It’s those chicken wings that are credited (or blamed?) for making Ranch dressing the perfect side for pizza too. When Domino’s Pizza added wings and a side of Ranch to their menu back in 1994 they discovered that pizza eaters coast-to-coast were dipping their pizza slices in the Ranch along with their wings. There are pizza snobs who squeal at the thought of dipping a piece in Ranch, but it’s such a popular condiment and ingredient that Domino’s and other pizza makers now make Ranch flavored pizzas and we all have a Nebraska cowboy to thank.

 

 

 

Cornhusker state plumber Steve Henson had dreams of making it big so he headed west. He and his high school sweetheart wife Gayle landed in California and bought a real life ranch in 1954. Yes, “ranch” dressing has its origins at a true blue ranch!

 

Steve and Gayle opened the Hidden Valley Guest Ranch where guests enjoyed outdoor activities and homecooked meals. They loved all the activities, but it was the delicious homemade buttermilk salad dressing that had them at hello. So popular was the dressing that guests would ask for jars of it to take home. The demand was so great that the Hensons started a mail order business, which eventually led to the dressing taking over homes and grocery store aisles across the country.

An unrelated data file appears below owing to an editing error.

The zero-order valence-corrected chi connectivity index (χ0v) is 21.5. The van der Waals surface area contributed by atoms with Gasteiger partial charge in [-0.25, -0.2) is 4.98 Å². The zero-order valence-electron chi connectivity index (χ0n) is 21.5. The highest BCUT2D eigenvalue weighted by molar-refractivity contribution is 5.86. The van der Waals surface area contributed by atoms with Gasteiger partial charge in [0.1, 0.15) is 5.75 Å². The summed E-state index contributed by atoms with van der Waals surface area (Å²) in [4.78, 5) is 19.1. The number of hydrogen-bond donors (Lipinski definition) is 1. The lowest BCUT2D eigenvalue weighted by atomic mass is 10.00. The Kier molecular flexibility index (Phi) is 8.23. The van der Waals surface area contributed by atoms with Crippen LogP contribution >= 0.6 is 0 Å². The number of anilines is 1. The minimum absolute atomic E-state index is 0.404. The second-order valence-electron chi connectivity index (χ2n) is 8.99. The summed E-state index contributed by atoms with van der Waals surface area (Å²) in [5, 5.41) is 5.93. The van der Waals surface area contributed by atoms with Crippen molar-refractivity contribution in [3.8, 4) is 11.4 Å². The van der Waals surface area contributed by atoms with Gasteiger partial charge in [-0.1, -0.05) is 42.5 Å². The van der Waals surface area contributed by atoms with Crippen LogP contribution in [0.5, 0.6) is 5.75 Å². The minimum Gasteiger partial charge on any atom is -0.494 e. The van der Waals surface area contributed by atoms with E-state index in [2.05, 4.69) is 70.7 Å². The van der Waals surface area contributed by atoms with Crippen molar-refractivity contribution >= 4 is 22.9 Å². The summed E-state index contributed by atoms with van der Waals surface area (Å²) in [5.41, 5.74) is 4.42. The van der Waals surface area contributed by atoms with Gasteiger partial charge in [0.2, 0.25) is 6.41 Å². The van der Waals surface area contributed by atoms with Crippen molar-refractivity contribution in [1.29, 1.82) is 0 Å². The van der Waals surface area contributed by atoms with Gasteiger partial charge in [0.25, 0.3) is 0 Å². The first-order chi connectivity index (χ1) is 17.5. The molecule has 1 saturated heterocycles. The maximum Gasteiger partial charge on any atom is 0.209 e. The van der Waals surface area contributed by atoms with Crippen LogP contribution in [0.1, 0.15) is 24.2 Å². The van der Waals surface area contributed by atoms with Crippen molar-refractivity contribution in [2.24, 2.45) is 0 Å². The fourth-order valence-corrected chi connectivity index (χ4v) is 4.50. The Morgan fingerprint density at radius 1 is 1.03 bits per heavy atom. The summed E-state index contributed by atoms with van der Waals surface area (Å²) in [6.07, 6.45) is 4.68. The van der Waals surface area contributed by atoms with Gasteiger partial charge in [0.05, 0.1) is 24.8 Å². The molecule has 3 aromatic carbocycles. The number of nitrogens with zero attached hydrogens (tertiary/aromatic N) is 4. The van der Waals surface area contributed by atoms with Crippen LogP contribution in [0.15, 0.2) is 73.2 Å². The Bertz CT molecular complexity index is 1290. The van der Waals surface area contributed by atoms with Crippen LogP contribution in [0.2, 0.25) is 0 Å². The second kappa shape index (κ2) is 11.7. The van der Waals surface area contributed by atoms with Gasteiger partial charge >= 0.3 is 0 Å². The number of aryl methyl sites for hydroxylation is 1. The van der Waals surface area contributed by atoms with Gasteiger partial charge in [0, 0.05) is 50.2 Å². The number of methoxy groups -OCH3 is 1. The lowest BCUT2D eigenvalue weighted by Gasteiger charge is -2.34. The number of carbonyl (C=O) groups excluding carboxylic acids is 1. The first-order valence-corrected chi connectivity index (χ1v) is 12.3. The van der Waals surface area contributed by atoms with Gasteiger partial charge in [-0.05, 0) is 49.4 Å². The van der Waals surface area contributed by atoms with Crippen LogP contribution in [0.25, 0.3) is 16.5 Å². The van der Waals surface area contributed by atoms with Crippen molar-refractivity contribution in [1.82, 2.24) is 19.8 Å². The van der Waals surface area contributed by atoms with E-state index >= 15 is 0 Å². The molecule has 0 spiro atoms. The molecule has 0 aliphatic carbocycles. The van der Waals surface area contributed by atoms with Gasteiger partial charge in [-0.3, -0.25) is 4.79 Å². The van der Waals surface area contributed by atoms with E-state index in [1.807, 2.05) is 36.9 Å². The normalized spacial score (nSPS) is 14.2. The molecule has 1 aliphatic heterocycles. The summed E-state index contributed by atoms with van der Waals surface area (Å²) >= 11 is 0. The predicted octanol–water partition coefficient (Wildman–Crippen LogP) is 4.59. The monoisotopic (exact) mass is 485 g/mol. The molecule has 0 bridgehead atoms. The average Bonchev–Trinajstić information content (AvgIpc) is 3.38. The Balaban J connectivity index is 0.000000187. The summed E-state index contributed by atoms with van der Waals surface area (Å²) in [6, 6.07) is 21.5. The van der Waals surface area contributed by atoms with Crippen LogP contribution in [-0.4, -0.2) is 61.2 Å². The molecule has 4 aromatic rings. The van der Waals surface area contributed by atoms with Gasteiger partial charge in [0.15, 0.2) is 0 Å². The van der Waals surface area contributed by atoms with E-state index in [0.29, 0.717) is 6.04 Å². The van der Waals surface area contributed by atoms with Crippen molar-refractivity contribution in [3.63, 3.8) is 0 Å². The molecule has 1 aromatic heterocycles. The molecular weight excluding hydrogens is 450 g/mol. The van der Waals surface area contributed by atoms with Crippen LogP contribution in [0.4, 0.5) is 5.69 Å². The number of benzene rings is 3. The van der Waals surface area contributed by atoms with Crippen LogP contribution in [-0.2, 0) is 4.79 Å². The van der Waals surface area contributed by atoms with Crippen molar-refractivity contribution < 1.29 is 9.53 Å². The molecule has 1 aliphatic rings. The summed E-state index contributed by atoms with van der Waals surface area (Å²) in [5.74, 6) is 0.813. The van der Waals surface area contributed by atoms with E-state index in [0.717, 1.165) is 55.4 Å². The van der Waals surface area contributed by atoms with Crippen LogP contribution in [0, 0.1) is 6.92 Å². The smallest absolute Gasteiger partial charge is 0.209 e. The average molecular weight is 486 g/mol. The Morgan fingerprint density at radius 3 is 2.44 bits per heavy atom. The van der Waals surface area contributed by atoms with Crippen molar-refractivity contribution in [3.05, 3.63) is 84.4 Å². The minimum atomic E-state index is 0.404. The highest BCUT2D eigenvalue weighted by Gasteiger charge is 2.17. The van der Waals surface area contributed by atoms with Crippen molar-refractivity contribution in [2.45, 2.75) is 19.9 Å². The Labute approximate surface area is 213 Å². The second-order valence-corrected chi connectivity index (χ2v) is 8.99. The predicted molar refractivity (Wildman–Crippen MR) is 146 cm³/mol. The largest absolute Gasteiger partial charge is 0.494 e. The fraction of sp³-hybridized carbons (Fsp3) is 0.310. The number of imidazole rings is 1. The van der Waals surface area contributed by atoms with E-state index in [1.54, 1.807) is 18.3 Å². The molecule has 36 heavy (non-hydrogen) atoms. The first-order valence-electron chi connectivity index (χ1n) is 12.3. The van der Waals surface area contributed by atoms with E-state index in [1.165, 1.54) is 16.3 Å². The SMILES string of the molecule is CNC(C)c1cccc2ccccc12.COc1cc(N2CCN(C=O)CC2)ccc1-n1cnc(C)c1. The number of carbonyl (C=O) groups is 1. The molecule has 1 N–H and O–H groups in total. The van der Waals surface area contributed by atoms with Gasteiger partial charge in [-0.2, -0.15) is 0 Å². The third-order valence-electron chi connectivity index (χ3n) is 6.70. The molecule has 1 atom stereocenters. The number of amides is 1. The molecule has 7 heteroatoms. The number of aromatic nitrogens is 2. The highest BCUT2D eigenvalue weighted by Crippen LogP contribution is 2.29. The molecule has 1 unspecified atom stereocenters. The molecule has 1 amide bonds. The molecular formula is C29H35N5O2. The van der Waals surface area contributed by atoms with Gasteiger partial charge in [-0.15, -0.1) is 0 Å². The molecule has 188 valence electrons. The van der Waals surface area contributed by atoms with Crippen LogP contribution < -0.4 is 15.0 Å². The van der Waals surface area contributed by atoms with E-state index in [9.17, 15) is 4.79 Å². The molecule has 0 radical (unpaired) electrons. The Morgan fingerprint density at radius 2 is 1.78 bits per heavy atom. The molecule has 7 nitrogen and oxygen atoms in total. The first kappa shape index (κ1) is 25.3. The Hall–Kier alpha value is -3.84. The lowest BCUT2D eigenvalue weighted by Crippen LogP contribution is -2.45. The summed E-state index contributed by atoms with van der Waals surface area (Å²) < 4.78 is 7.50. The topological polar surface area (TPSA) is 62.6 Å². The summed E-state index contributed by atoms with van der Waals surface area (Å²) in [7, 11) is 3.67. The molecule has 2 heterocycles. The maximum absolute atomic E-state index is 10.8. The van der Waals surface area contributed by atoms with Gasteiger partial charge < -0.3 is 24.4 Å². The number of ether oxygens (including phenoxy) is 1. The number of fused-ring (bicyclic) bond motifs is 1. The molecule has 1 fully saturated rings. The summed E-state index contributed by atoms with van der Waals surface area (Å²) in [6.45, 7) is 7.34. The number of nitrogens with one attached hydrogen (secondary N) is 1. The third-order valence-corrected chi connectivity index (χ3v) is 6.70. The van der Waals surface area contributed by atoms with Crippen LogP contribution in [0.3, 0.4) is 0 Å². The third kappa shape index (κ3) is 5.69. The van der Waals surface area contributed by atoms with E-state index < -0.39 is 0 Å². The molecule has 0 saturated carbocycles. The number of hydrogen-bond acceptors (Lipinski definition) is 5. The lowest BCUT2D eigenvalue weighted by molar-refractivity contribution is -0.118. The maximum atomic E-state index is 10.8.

By the 1970s the dressing was a bonafide hit, and by the time the grocery store bottle was introduced in 1983, it was gaining a cult-like following. Amazingly, it took something as far removed from a salad as you can get to make it a true household name and kitchen staple. In 1986 Doritos introduced its “Cool Ranch” flavor and rock star status was forever cemented.